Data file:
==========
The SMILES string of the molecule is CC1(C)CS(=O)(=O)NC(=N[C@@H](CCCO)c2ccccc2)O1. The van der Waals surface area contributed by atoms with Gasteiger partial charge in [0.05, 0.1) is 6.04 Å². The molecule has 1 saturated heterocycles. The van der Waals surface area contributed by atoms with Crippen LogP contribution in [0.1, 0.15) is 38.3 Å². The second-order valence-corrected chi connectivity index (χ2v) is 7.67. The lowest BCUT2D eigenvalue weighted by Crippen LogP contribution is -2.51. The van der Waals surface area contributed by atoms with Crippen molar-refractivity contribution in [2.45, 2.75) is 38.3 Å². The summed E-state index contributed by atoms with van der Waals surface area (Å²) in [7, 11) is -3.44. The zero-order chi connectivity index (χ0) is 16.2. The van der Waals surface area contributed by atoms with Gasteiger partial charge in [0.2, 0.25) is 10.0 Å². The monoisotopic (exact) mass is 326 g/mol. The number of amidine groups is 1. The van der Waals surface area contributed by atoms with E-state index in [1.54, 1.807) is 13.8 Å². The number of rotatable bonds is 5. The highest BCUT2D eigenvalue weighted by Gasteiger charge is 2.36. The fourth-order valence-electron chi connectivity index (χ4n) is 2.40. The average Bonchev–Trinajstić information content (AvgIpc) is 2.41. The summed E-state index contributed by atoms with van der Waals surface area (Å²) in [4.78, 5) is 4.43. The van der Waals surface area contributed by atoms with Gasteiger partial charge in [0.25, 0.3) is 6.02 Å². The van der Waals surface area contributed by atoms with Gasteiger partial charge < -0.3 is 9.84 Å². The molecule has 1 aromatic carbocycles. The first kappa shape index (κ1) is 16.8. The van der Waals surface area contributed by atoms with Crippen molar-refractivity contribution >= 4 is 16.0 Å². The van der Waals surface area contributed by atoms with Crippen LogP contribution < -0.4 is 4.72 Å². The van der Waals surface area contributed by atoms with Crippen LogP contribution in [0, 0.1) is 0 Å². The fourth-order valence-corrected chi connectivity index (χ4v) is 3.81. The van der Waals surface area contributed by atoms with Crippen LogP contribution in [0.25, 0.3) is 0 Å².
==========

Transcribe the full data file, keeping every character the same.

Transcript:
The SMILES string of the molecule is CC1(C)CS(=O)(=O)NC(=N[C@@H](CCCO)c2ccccc2)O1. The van der Waals surface area contributed by atoms with Gasteiger partial charge in [0.05, 0.1) is 6.04 Å². The molecule has 1 saturated heterocycles. The van der Waals surface area contributed by atoms with Crippen LogP contribution in [0.1, 0.15) is 38.3 Å². The second-order valence-corrected chi connectivity index (χ2v) is 7.67. The lowest BCUT2D eigenvalue weighted by Crippen LogP contribution is -2.51. The van der Waals surface area contributed by atoms with Crippen molar-refractivity contribution in [2.45, 2.75) is 38.3 Å². The summed E-state index contributed by atoms with van der Waals surface area (Å²) in [7, 11) is -3.44. The zero-order chi connectivity index (χ0) is 16.2. The van der Waals surface area contributed by atoms with Gasteiger partial charge in [0.2, 0.25) is 10.0 Å². The monoisotopic (exact) mass is 326 g/mol. The number of amidine groups is 1. The van der Waals surface area contributed by atoms with E-state index in [1.54, 1.807) is 13.8 Å². The number of rotatable bonds is 5. The highest BCUT2D eigenvalue weighted by Gasteiger charge is 2.36. The fourth-order valence-electron chi connectivity index (χ4n) is 2.40. The average Bonchev–Trinajstić information content (AvgIpc) is 2.41. The summed E-state index contributed by atoms with van der Waals surface area (Å²) in [4.78, 5) is 4.43. The van der Waals surface area contributed by atoms with Gasteiger partial charge in [0.25, 0.3) is 6.02 Å². The van der Waals surface area contributed by atoms with Gasteiger partial charge < -0.3 is 9.84 Å². The molecule has 1 aromatic carbocycles. The first kappa shape index (κ1) is 16.8. The van der Waals surface area contributed by atoms with Crippen molar-refractivity contribution >= 4 is 16.0 Å². The van der Waals surface area contributed by atoms with Crippen LogP contribution < -0.4 is 4.72 Å². The van der Waals surface area contributed by atoms with Crippen LogP contribution in [0, 0.1) is 0 Å². The fourth-order valence-corrected chi connectivity index (χ4v) is 3.81. The van der Waals surface area contributed by atoms with Crippen LogP contribution in [0.25, 0.3) is 0 Å².